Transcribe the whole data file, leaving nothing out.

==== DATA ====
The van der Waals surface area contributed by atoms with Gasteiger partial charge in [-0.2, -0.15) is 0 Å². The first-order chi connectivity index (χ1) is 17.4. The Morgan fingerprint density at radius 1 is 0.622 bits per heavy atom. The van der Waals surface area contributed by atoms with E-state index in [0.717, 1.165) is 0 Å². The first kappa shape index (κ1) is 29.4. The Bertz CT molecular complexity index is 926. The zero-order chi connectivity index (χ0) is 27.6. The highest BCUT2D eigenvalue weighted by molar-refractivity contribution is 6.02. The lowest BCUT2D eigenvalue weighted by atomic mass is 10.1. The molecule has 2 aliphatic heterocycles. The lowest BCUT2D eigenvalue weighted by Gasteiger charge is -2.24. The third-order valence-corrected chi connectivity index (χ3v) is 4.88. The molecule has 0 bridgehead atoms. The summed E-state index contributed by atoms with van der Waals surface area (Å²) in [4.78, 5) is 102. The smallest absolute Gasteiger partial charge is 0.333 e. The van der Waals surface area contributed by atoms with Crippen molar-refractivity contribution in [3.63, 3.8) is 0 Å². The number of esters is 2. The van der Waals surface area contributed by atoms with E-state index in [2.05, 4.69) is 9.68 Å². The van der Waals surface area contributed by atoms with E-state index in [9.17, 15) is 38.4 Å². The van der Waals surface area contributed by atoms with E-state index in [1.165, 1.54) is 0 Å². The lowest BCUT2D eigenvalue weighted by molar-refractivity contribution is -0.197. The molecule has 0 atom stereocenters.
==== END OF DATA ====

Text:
The van der Waals surface area contributed by atoms with Gasteiger partial charge in [-0.2, -0.15) is 0 Å². The first-order chi connectivity index (χ1) is 17.4. The Morgan fingerprint density at radius 1 is 0.622 bits per heavy atom. The van der Waals surface area contributed by atoms with E-state index in [0.717, 1.165) is 0 Å². The first kappa shape index (κ1) is 29.4. The Bertz CT molecular complexity index is 926. The zero-order chi connectivity index (χ0) is 27.6. The highest BCUT2D eigenvalue weighted by molar-refractivity contribution is 6.02. The lowest BCUT2D eigenvalue weighted by atomic mass is 10.1. The molecule has 2 aliphatic heterocycles. The lowest BCUT2D eigenvalue weighted by Gasteiger charge is -2.24. The third-order valence-corrected chi connectivity index (χ3v) is 4.88. The molecule has 0 bridgehead atoms. The summed E-state index contributed by atoms with van der Waals surface area (Å²) in [4.78, 5) is 102. The smallest absolute Gasteiger partial charge is 0.333 e. The van der Waals surface area contributed by atoms with Crippen molar-refractivity contribution in [3.63, 3.8) is 0 Å². The number of esters is 2. The van der Waals surface area contributed by atoms with E-state index in [2.05, 4.69) is 9.68 Å². The van der Waals surface area contributed by atoms with E-state index in [9.17, 15) is 38.4 Å². The van der Waals surface area contributed by atoms with E-state index in [1.165, 1.54) is 0 Å². The lowest BCUT2D eigenvalue weighted by molar-refractivity contribution is -0.197. The molecule has 0 atom stereocenters.